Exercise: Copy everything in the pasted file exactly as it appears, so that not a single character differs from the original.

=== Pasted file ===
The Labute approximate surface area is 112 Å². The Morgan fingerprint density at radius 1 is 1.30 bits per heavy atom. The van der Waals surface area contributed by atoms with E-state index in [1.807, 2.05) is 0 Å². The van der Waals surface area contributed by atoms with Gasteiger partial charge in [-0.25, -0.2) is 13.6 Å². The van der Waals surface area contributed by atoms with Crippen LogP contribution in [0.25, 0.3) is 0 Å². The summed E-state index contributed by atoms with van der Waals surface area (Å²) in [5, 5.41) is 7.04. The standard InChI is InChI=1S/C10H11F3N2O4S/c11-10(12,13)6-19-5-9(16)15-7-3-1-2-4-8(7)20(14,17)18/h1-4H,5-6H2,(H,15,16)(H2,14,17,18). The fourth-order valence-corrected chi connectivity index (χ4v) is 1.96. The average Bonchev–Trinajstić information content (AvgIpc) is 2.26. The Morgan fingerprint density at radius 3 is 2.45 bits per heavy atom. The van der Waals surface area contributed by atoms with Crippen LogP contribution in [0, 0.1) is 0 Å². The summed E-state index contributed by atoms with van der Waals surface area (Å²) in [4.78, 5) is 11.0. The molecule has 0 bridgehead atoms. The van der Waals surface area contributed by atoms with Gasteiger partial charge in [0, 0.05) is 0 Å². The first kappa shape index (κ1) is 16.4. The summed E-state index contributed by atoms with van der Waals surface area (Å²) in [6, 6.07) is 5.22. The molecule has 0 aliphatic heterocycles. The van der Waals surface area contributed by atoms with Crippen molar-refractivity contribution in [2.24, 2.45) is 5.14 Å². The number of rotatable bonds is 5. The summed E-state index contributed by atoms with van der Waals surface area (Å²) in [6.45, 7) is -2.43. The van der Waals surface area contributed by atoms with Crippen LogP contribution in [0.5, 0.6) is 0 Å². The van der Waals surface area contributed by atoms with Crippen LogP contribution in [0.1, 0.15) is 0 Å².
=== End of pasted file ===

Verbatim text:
The Labute approximate surface area is 112 Å². The Morgan fingerprint density at radius 1 is 1.30 bits per heavy atom. The van der Waals surface area contributed by atoms with E-state index in [1.807, 2.05) is 0 Å². The van der Waals surface area contributed by atoms with Gasteiger partial charge in [-0.25, -0.2) is 13.6 Å². The van der Waals surface area contributed by atoms with Crippen LogP contribution in [0.25, 0.3) is 0 Å². The summed E-state index contributed by atoms with van der Waals surface area (Å²) in [5, 5.41) is 7.04. The standard InChI is InChI=1S/C10H11F3N2O4S/c11-10(12,13)6-19-5-9(16)15-7-3-1-2-4-8(7)20(14,17)18/h1-4H,5-6H2,(H,15,16)(H2,14,17,18). The fourth-order valence-corrected chi connectivity index (χ4v) is 1.96. The average Bonchev–Trinajstić information content (AvgIpc) is 2.26. The Morgan fingerprint density at radius 3 is 2.45 bits per heavy atom. The van der Waals surface area contributed by atoms with Crippen LogP contribution in [0, 0.1) is 0 Å². The summed E-state index contributed by atoms with van der Waals surface area (Å²) in [4.78, 5) is 11.0. The molecule has 0 bridgehead atoms. The van der Waals surface area contributed by atoms with Gasteiger partial charge in [0, 0.05) is 0 Å². The first kappa shape index (κ1) is 16.4. The summed E-state index contributed by atoms with van der Waals surface area (Å²) in [6, 6.07) is 5.22. The molecule has 0 aliphatic heterocycles. The van der Waals surface area contributed by atoms with Crippen molar-refractivity contribution in [2.24, 2.45) is 5.14 Å². The number of rotatable bonds is 5. The summed E-state index contributed by atoms with van der Waals surface area (Å²) in [6.45, 7) is -2.43. The van der Waals surface area contributed by atoms with Crippen LogP contribution in [0.5, 0.6) is 0 Å². The van der Waals surface area contributed by atoms with Crippen LogP contribution in [0.1, 0.15) is 0 Å².